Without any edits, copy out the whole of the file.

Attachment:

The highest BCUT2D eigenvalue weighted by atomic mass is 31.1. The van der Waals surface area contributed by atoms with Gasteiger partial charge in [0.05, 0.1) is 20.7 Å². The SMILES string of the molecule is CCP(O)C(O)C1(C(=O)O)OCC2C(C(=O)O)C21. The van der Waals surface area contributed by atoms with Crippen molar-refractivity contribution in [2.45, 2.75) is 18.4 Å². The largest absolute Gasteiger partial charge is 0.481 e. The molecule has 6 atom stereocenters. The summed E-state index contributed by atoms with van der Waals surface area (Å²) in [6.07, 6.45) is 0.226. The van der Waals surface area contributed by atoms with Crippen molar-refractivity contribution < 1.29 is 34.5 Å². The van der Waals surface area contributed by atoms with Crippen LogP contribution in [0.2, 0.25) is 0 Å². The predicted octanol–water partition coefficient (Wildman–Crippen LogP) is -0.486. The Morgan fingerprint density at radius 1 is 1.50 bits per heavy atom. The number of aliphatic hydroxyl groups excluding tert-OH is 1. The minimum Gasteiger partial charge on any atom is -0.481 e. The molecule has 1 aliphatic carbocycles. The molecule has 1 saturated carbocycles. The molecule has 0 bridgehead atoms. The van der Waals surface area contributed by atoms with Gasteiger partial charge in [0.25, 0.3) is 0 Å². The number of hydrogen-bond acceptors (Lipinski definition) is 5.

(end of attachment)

The highest BCUT2D eigenvalue weighted by atomic mass is 31.1. The van der Waals surface area contributed by atoms with Gasteiger partial charge in [0.05, 0.1) is 20.7 Å². The SMILES string of the molecule is CCP(O)C(O)C1(C(=O)O)OCC2C(C(=O)O)C21. The van der Waals surface area contributed by atoms with Crippen molar-refractivity contribution in [2.45, 2.75) is 18.4 Å². The largest absolute Gasteiger partial charge is 0.481 e. The molecule has 6 atom stereocenters. The summed E-state index contributed by atoms with van der Waals surface area (Å²) in [6.07, 6.45) is 0.226. The van der Waals surface area contributed by atoms with Crippen molar-refractivity contribution < 1.29 is 34.5 Å². The van der Waals surface area contributed by atoms with Crippen LogP contribution in [0.2, 0.25) is 0 Å². The predicted octanol–water partition coefficient (Wildman–Crippen LogP) is -0.486. The Morgan fingerprint density at radius 1 is 1.50 bits per heavy atom. The number of aliphatic hydroxyl groups excluding tert-OH is 1. The minimum Gasteiger partial charge on any atom is -0.481 e. The molecule has 1 aliphatic carbocycles. The molecule has 1 saturated carbocycles. The molecule has 0 bridgehead atoms. The van der Waals surface area contributed by atoms with Gasteiger partial charge in [0.25, 0.3) is 0 Å². The number of hydrogen-bond acceptors (Lipinski definition) is 5.